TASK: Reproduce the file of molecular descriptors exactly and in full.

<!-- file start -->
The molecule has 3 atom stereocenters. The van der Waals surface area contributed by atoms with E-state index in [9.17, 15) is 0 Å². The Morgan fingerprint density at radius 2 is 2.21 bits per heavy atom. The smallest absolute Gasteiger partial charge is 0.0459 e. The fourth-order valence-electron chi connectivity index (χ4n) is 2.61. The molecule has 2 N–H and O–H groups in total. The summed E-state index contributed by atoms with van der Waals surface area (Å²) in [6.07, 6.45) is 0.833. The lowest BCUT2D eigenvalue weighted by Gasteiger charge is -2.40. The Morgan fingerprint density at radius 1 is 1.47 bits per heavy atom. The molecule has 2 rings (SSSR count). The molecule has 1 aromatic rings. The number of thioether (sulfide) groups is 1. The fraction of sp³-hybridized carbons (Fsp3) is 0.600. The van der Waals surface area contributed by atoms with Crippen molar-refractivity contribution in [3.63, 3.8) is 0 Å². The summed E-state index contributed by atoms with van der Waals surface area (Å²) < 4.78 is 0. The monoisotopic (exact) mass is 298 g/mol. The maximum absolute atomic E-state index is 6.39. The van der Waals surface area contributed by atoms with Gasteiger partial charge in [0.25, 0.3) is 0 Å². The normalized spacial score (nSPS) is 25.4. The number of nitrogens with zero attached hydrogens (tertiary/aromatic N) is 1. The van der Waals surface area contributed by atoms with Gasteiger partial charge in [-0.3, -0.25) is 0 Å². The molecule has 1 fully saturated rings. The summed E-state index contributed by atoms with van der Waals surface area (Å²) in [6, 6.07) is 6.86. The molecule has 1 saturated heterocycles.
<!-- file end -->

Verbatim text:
The molecule has 3 atom stereocenters. The van der Waals surface area contributed by atoms with E-state index in [9.17, 15) is 0 Å². The Morgan fingerprint density at radius 2 is 2.21 bits per heavy atom. The smallest absolute Gasteiger partial charge is 0.0459 e. The fourth-order valence-electron chi connectivity index (χ4n) is 2.61. The molecule has 2 N–H and O–H groups in total. The summed E-state index contributed by atoms with van der Waals surface area (Å²) in [6.07, 6.45) is 0.833. The lowest BCUT2D eigenvalue weighted by Gasteiger charge is -2.40. The Morgan fingerprint density at radius 1 is 1.47 bits per heavy atom. The molecule has 2 rings (SSSR count). The molecule has 1 aromatic rings. The number of thioether (sulfide) groups is 1. The fraction of sp³-hybridized carbons (Fsp3) is 0.600. The van der Waals surface area contributed by atoms with Crippen molar-refractivity contribution in [3.63, 3.8) is 0 Å². The summed E-state index contributed by atoms with van der Waals surface area (Å²) < 4.78 is 0. The monoisotopic (exact) mass is 298 g/mol. The maximum absolute atomic E-state index is 6.39. The van der Waals surface area contributed by atoms with Gasteiger partial charge in [0.25, 0.3) is 0 Å². The normalized spacial score (nSPS) is 25.4. The number of nitrogens with zero attached hydrogens (tertiary/aromatic N) is 1. The van der Waals surface area contributed by atoms with Gasteiger partial charge in [-0.3, -0.25) is 0 Å². The molecule has 1 fully saturated rings. The summed E-state index contributed by atoms with van der Waals surface area (Å²) in [6, 6.07) is 6.86. The molecule has 1 saturated heterocycles.